With the progressing democratization of personal (mobile) technology, social media, chat bots, augmented reality and a whole new generation of “always connected” customers, everything today can be a source of data that needs to be captured. Images coming in via mobile, with smartphones being the new scanners, pose new challenges due to lack of standardization at input level. There is almost no control over the images, which makes the pre-processing stage unnecessarily cumbersome. Moreover, multi-page document packages are being received in bulk and manual labor teams are putting in considerable time and effort just to split these packages or just to distinguish between the different documents appearing on a single image file. Additionally, the inability to extract handwriting from documents (or any image-based file, for that matter) was still the greatest weakness for capture in 2019, as reported by AIIM.

Traditional OCR does not yield acceptable results in these new conditions, triggering too much manual exception-handling for a process to be automated end-to-end. Moreover, “one-size-fits-all” capture solutions have always had limited applicability.

Utilizing machine learning to extract, classify, label and validate data, AI-enabled capture solutions succeed where traditional capture is failing – at yielding high accuracy at acceptable pass rates from unstructured or semi-structured sources while remaining scalable, efficient and – very importantly – adaptable, reusable and self-improving. The aim is to increase the amount of the data extracted and the accuracy of that data at the same time, but also to maintain performance over time and transfer the acquired knowledge to new similar projects.

AI-enabled capture does not need templates, dictionaries or taxonomies and it can very well be alphabet-agnostic just as it is language-agnostic. Data sources have multiplied so much that it’s impossible to imagine there will be any less variance in document-centric processes from now on, so spending time and money on creating new templates is not justifiable anymore.

Leveraging AI-enabled capture to expand automation projects to content processing is possible as advanced capture has come a long way from the original “scan-to-archive” to the more integrated, intelligent “scan-to-process”. Transactions and decisions are triggered automatically based on the understanding of the content being extracted.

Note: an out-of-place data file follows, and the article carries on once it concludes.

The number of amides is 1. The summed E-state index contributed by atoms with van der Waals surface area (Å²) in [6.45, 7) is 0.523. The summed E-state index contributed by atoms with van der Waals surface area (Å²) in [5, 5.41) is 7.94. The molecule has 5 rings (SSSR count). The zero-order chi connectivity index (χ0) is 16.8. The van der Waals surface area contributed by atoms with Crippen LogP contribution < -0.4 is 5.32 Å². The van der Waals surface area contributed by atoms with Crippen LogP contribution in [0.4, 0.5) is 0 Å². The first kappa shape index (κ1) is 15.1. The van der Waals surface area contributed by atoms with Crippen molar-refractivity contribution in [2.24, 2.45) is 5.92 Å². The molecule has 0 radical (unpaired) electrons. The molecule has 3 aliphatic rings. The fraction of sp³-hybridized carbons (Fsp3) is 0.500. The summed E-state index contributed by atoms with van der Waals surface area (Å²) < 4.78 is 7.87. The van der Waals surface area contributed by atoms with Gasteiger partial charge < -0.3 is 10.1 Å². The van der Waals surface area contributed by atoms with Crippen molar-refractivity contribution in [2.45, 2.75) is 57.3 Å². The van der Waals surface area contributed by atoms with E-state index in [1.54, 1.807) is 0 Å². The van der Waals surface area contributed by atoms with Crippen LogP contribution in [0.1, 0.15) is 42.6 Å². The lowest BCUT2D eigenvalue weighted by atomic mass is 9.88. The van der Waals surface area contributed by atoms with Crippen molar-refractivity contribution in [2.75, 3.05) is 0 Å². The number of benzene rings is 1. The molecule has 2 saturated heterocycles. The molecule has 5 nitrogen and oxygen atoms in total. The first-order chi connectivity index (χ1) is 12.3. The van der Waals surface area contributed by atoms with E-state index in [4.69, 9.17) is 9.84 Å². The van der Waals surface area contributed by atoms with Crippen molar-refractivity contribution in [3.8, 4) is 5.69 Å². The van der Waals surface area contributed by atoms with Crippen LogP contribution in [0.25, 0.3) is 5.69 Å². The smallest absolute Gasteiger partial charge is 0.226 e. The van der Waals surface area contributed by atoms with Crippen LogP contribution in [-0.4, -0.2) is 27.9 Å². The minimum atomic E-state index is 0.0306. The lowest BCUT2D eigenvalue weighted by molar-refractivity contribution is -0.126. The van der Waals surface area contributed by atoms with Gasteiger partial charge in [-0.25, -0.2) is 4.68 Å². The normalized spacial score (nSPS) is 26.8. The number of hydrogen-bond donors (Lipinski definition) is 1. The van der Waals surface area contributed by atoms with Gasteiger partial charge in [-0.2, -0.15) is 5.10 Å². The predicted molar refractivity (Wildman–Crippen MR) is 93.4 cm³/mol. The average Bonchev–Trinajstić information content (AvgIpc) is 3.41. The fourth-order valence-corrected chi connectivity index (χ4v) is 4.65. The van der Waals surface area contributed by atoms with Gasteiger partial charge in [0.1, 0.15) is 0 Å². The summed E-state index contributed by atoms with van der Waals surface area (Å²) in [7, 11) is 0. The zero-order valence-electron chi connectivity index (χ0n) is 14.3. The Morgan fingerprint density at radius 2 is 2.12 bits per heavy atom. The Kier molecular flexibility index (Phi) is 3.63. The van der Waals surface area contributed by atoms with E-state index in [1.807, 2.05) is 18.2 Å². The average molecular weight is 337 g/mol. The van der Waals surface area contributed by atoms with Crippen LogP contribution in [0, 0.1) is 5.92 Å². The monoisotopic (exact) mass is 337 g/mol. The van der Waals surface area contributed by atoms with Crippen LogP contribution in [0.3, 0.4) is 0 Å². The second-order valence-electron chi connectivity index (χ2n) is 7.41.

Finally, it is important to understand that intelligence is not something you plug and play. AI needs retraining as performance diminishes over time, so these are costs to be taken into consideration at the onset of the project. Actually, all AI projects should include a separate dedicated chapter where future retraining is discussed.

Machine learning-enabled capture, data extraction, validation, entity extraction, analysis and so on improve the quality of the data fueling the processes

There is no doubt that AI-powered capture, extraction, validation and analysis enhance value for RPA solutions across the enterprise. However, according to AIIM, advanced capture is involved still only with 10% of existing RPA and almost 25% plan to incorporate it into RPA-based processes.

In the next – and last – article of the series, we will focus on how the data, once extracted, is being sent to downstream applications, moving through business systems and fueling “real” process automation.

[1] See

- Zbigniew Smierzchala

Interested to know more about how to leverage AI-enabled data extraction, document classification and analysis to accelerate business processes and enterprise transformation? Contact Moonoia to schedule a workshop, request a demo or speak with someone from our team.

Disclaimer: Opinions or points of view expressed in this article represent the personal position of the author. This document does not constitute professional advice. The information in this document has been obtained or derived from sources believed by the author to be reliable but don’t represent that this information is accurate or complete. Any opinions or estimates contained in this document represent a judgment at this time and are subject to change without notice.